Fairness & Accuracy In Reporting). Conservatives are just as convinced that because the substantial majority of journalists are political liberals, their reporting tilts to the left, especially when it comes to topics such as religion.
Unfortunately, it is fairly easy to "prove" one side or the other. All you have to do is cherry-pick those news stories that support your case and ignore all other evidence to the contrary. What is needed is a systematic evaluation of the media based on either a randomly selected set of news reports from media outlets or on all news reports from media outlets over a given period of time. Alas, those kind of data are hard to come by, which is why it is so easy for both liberals and conservatives to dig up evidence supporting their point of view.
That said, methods for the analysis of texts have improved substantially in recent years, and as a result a number of interesting studies have been conducted that are helping to sort the wheat from the chaff. These haven't settled the debate, of course. A lot more work needs to be done, but they have certainly helped scholars get a better handle on this debate.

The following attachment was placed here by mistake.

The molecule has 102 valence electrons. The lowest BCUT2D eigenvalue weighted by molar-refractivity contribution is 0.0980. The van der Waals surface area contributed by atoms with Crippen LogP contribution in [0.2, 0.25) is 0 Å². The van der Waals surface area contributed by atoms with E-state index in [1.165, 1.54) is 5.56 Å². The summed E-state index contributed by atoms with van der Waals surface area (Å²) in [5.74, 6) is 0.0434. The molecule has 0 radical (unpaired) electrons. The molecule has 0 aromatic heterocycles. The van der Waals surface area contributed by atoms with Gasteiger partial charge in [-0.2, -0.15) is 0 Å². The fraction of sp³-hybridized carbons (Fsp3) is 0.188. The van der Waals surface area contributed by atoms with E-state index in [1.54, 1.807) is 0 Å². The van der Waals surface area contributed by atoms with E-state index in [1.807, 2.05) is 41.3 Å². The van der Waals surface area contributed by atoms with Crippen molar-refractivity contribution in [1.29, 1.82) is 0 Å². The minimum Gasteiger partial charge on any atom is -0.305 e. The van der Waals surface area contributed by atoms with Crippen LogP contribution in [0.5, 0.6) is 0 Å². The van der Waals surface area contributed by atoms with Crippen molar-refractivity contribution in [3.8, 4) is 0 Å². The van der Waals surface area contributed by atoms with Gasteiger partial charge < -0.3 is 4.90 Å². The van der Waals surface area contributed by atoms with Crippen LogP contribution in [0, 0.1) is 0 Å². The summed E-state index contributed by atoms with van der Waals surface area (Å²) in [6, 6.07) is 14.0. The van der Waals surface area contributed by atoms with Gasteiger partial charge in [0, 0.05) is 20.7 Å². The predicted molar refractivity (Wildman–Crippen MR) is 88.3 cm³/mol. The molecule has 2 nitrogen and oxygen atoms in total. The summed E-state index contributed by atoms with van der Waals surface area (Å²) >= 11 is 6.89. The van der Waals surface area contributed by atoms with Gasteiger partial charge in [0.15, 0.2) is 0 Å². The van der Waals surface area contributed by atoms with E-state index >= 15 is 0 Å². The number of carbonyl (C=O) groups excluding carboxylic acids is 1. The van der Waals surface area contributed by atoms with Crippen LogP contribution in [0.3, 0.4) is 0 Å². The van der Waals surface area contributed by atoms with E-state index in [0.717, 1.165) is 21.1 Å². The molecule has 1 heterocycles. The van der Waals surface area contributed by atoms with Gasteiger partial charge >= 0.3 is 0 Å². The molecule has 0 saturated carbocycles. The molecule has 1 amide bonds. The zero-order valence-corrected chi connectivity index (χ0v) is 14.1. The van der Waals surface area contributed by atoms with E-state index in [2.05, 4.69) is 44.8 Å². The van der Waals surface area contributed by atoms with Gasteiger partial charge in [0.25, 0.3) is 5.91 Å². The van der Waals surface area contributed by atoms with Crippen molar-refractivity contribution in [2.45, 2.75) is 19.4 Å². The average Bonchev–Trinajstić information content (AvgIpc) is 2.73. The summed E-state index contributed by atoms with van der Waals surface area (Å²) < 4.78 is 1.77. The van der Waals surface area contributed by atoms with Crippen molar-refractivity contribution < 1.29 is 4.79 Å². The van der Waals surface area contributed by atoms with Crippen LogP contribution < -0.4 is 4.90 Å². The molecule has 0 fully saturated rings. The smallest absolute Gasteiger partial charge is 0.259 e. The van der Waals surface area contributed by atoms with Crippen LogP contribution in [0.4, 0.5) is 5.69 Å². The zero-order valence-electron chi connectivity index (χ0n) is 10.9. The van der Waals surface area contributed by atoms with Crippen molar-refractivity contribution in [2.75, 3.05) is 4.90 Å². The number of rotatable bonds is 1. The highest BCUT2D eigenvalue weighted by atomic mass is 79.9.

Media bias is the topic of a recent Freakonomics podcast, "How Biased Is Your Media?". It nicely summarizes a number of these new studies and presents some interesting statistics, such as which media outlet is the most conservative (it isn't FOX news but FOX isn't too far behind the leader) and which is the most liberal (you'll be very surprised here). One thing these results highlight is the divide between the news room and the editorial board. One would think that at a given outlet the opinions of the two would correlate highly. Sometimes they do, but sometimes they don't.
The podcast also discusses studies that have identified the most liberal and most conservative members of Congress along with the most popular phrases employed by Democrats and Republicans. All in all, it is a very interesting podcast.